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A Texas school district is bringing back the paddle as punishment - and it's legally allowed there and in 22 other states

Posted September 5

Apparently we’re back in the 19th century, because corporal punishment is still a thing and teachers haven’t stopped inflicting physical punishments on their students.

A disturbing new school policy

The Three Rivers Independent school district in Texas recently began allowing school administration to carry out student punishments via a hard-hitting wooden paddle. The blatant comeback of corporal punishment to this school district is shocking many parents.

Nearly every parent has learned their child misbehaved one time or another at school, but surely we’d all be upset if their teacher did anything to physically hurt them as punishment. Luckily, even though the Texas school district approved to bring back the disturbing form of discipline, they also determined that the paddle won’t be used on any kids whose parents didn’t give permission.

For those children whose parents opt in for corporal punishment, they will be subject to the blows of a wooden paddle for even minor infractions, including disobedience or failure to follow classroom rules.

The man who started it all

Andrew Amaro, the Three Rivers Elementary School’s campus behavior coordinator, is the one who proposed bringing back corporal punishment in the first place. A native of the school himself, he says he remembers being punished the same way as a child.

“I believe it worked,” Amaro said. “It was an immediate response for me. I knew that if I got in trouble with a teacher and I was disrespectful, whatever the infraction was, I knew I was going to get a swat by the principal.”

Amaro says he hopes the new disciplinary measure will have a more immediate effect on students than in-school suspension or detention.

It’s not just Texas

Fifteen states allow school administration to paddle their students, while eight other states don’t specifically allow it but have no laws or regulations prohibiting it either.

The fact that almost half the 50 State’s governments do nothing to protect children from getting physically abused while attending public schools is surely alarming. Especially since it’s been recognized time and time again that corporal punishment is not only non-effective, but it's damaging to children’s learning environments.

The problems with corporal punishment

According to the National Center on Safe Supportive Learning Environments at the Department of Education, punitive school discipline (which includes corporal punishment, suspension, etc.) does not improve student behavior or academic achievement.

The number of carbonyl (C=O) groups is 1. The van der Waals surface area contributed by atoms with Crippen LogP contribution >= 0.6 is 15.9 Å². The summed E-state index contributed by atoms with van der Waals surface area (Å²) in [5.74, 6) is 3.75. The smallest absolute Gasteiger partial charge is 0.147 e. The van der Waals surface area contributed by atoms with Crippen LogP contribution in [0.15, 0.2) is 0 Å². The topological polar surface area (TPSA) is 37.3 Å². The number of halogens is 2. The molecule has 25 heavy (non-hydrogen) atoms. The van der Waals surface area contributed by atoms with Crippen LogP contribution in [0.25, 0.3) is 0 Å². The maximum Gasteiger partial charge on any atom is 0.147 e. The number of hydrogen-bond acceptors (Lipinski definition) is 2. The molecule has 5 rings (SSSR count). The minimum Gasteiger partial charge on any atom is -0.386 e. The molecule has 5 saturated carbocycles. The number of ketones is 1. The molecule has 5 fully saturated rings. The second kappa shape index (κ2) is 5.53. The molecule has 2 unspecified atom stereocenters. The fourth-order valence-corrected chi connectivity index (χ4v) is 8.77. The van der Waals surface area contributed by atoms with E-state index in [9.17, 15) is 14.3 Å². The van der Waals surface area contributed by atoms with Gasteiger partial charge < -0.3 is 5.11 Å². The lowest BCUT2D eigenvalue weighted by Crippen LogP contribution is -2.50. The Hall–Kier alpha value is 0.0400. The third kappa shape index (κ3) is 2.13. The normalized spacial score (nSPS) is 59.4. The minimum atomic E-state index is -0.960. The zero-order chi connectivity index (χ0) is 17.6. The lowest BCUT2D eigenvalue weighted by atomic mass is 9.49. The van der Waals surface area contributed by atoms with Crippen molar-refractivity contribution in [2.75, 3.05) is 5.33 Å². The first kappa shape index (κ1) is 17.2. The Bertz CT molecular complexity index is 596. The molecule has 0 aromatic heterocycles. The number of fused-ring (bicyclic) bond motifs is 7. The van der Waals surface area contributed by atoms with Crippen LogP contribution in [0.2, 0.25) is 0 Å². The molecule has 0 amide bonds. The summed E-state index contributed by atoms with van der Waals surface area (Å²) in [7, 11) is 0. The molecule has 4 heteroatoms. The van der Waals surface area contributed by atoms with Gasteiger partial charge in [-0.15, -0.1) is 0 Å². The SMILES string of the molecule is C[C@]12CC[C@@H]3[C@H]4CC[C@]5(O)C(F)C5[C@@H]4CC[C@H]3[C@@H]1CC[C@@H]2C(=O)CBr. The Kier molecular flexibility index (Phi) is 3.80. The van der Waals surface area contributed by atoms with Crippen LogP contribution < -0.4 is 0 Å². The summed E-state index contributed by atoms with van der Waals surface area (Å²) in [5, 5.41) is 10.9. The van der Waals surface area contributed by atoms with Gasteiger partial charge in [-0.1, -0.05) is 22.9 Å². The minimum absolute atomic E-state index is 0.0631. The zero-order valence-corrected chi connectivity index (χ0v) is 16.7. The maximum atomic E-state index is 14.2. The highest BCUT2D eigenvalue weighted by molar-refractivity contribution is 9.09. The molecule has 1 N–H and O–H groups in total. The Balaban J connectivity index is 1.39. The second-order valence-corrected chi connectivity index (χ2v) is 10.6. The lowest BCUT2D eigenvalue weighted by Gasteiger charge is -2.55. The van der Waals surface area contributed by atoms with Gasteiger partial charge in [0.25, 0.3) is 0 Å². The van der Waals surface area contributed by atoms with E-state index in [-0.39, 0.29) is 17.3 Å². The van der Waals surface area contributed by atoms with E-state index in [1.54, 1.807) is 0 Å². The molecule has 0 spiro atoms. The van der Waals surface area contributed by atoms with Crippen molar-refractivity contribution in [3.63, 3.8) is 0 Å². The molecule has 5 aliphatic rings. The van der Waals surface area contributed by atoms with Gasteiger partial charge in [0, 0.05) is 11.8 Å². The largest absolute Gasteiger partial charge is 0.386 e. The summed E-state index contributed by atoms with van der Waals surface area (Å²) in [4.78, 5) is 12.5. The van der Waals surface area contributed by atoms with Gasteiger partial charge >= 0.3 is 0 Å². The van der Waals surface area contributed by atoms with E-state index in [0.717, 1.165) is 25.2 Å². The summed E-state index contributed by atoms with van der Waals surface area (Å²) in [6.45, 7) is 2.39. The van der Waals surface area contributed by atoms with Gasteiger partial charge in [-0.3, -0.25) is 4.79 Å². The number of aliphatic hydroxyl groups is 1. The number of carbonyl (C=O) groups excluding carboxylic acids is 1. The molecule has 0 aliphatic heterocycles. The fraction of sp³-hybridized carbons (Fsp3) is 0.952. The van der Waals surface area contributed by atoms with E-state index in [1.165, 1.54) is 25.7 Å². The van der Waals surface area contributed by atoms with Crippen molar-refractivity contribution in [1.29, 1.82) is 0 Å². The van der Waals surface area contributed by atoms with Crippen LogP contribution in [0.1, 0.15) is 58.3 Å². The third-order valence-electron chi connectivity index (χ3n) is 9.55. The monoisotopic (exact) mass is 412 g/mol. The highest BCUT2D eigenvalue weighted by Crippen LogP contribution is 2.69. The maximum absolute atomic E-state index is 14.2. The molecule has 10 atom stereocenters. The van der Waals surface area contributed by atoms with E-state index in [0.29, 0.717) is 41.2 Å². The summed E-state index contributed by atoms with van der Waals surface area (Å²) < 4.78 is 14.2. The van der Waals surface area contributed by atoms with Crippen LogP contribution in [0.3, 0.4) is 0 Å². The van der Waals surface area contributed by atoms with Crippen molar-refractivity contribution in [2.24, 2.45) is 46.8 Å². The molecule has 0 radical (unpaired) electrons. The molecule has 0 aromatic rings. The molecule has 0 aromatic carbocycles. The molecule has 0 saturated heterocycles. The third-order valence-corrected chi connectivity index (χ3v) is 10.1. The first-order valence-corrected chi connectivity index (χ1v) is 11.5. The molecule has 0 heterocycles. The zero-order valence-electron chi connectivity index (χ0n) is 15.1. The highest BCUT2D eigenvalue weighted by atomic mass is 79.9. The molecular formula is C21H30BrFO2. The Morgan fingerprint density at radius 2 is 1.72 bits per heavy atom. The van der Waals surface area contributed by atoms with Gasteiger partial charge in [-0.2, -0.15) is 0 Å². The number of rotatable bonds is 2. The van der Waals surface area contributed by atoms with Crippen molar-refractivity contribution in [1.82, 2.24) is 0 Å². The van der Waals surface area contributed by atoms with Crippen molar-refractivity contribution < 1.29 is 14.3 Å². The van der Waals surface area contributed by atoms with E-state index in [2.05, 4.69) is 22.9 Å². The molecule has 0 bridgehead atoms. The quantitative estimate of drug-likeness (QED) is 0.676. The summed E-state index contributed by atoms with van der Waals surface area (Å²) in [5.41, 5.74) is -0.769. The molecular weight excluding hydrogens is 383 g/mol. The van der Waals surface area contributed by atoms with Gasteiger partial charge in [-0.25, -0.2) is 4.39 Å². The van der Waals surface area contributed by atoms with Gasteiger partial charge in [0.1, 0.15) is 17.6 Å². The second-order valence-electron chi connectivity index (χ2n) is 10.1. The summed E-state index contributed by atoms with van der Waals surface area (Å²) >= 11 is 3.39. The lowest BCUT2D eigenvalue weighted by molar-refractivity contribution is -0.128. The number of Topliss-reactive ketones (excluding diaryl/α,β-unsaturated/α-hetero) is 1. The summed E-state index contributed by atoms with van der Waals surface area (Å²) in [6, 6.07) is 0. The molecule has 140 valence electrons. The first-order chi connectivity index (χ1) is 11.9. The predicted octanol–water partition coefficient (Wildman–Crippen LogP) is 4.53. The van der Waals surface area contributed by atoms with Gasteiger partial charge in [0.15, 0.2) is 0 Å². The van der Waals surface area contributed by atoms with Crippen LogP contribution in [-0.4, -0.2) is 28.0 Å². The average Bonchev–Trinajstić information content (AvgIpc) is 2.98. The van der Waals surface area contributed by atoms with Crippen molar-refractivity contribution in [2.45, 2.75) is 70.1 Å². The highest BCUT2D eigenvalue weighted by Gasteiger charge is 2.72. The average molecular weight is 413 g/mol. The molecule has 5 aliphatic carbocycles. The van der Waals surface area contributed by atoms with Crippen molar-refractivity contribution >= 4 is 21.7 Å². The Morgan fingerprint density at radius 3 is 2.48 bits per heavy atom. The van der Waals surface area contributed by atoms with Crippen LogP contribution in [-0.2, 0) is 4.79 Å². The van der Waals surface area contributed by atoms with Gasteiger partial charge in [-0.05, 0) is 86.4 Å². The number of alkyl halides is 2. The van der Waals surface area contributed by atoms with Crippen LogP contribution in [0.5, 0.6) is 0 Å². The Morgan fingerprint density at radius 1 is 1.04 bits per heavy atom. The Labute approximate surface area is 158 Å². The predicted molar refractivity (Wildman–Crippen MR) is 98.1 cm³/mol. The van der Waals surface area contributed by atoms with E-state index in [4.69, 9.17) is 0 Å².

“Schools that approach school discipline punitively affect the overall school climate, creating a more negative environment for all students, including those without discipline issues,” says the Center’s site.

The Center also says students need to feel safe to learn.

“It is essential that all students have the opportunity to attend schools that provide a safe environment where they can thrive and fully engage in their studies without the distraction and worry about physical safety concerns."

At the end of last year, U.S. Education Secretary John King wrote a letter to Governors and Chief State School Officers urging all states to cease all physical punishments for school students, saying corporal punishment “harmful, ineffective, and often disproportionately applied to students of color and students with disabilities.”

Reactions

Reactions to the news varied greatly, from excitement to horror.

“Look when we were in school, they still used paddles,” said Dellanira Herrera. Hence why our generation Was the last generation of respect! I say bring it back, maybe that'll get these kids to start learning something about respect again.”

Brian W. Williamson agreed, saying “this is excellent. Finally getting back to immediate consequences for bad behavior.”

Many others strongly disagreed with the Texas school district and corporal punishment in general.

“Unbelievable! Really!!” Darcy Schwerin said. “This is what our culture thinks is appropriate? This is NOT how we should be raising our children! I'm literally sickened by this.”

One man came to his opinion from personal experience: “I taught in Texas for two years, and they used corporal punishment,” Colleen Trumper Geisen commented. “The reason I didn't stay three years is because of the way the cycle of ran ... kid gets paddled in office, pink slip goes home to report it, kid comes back to school with bruises afterwards ... kid continues to hit classmates. School should not be part of cycle of abuse!”

What do you think?

Should corporal punishment be brought back, or should teachers be prohibited from physically disciplining a child? Tell us your opinion.

McKenna Park is a staff writer at FamilyShare. She's a happy wife, puppy mama, ice cream addict and film nerd. Contact her at mpark@deseretdigital.com.

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